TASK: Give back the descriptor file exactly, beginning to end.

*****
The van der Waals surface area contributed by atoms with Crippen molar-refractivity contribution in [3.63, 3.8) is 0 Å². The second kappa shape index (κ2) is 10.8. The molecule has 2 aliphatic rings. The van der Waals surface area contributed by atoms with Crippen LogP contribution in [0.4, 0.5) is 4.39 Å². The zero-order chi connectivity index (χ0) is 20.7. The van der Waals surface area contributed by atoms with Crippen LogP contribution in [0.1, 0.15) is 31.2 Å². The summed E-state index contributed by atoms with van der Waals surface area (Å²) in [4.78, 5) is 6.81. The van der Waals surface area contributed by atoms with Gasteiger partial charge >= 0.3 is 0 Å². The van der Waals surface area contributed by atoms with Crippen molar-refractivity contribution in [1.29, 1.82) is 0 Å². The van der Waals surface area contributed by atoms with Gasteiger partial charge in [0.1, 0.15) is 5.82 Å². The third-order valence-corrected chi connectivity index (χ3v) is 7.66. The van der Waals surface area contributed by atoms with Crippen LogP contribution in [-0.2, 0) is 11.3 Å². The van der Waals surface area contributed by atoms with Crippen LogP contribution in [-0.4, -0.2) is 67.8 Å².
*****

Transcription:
The van der Waals surface area contributed by atoms with Crippen molar-refractivity contribution in [3.63, 3.8) is 0 Å². The second kappa shape index (κ2) is 10.8. The molecule has 2 aliphatic rings. The van der Waals surface area contributed by atoms with Crippen LogP contribution in [0.4, 0.5) is 4.39 Å². The zero-order chi connectivity index (χ0) is 20.7. The van der Waals surface area contributed by atoms with Crippen LogP contribution in [0.1, 0.15) is 31.2 Å². The summed E-state index contributed by atoms with van der Waals surface area (Å²) in [4.78, 5) is 6.81. The van der Waals surface area contributed by atoms with Gasteiger partial charge >= 0.3 is 0 Å². The van der Waals surface area contributed by atoms with Crippen molar-refractivity contribution in [1.29, 1.82) is 0 Å². The van der Waals surface area contributed by atoms with Gasteiger partial charge in [0.1, 0.15) is 5.82 Å². The third-order valence-corrected chi connectivity index (χ3v) is 7.66. The van der Waals surface area contributed by atoms with Crippen LogP contribution in [-0.2, 0) is 11.3 Å². The van der Waals surface area contributed by atoms with Crippen LogP contribution in [-0.4, -0.2) is 67.8 Å².